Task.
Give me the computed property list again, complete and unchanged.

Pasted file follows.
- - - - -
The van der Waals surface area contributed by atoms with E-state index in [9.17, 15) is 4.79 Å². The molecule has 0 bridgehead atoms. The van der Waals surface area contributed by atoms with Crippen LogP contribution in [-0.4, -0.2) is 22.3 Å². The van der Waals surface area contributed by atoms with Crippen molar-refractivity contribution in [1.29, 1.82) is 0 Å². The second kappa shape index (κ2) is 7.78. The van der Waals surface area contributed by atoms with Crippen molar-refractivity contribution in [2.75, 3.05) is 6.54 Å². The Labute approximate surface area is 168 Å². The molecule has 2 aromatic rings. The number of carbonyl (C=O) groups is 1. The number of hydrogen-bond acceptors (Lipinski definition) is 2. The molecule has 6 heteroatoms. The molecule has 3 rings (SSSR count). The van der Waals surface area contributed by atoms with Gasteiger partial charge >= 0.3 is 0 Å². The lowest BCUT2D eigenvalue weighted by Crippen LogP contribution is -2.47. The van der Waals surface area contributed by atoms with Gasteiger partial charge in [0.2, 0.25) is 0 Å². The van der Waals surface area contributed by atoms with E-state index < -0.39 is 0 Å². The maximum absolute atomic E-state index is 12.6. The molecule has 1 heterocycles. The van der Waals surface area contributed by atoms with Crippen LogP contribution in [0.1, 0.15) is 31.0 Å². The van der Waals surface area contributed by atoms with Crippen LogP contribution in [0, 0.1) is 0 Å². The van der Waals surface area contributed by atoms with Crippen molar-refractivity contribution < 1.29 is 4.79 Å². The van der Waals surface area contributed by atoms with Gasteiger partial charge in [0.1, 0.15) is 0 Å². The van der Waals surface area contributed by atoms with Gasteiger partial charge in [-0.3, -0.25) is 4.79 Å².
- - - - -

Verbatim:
The van der Waals surface area contributed by atoms with E-state index in [9.17, 15) is 4.79 Å². The molecule has 0 bridgehead atoms. The van der Waals surface area contributed by atoms with Crippen LogP contribution in [-0.4, -0.2) is 22.3 Å². The van der Waals surface area contributed by atoms with Crippen molar-refractivity contribution in [1.29, 1.82) is 0 Å². The second kappa shape index (κ2) is 7.78. The van der Waals surface area contributed by atoms with Crippen molar-refractivity contribution in [2.75, 3.05) is 6.54 Å². The Labute approximate surface area is 168 Å². The molecule has 2 aromatic rings. The number of carbonyl (C=O) groups is 1. The number of hydrogen-bond acceptors (Lipinski definition) is 2. The molecule has 6 heteroatoms. The molecule has 3 rings (SSSR count). The van der Waals surface area contributed by atoms with Gasteiger partial charge >= 0.3 is 0 Å². The lowest BCUT2D eigenvalue weighted by Crippen LogP contribution is -2.47. The van der Waals surface area contributed by atoms with Gasteiger partial charge in [0.2, 0.25) is 0 Å². The van der Waals surface area contributed by atoms with E-state index < -0.39 is 0 Å². The maximum absolute atomic E-state index is 12.6. The molecule has 1 heterocycles. The van der Waals surface area contributed by atoms with Crippen LogP contribution in [0.1, 0.15) is 31.0 Å². The van der Waals surface area contributed by atoms with Crippen LogP contribution in [0, 0.1) is 0 Å². The van der Waals surface area contributed by atoms with Crippen molar-refractivity contribution < 1.29 is 4.79 Å². The van der Waals surface area contributed by atoms with Gasteiger partial charge in [0.1, 0.15) is 0 Å². The van der Waals surface area contributed by atoms with Gasteiger partial charge in [-0.3, -0.25) is 4.79 Å².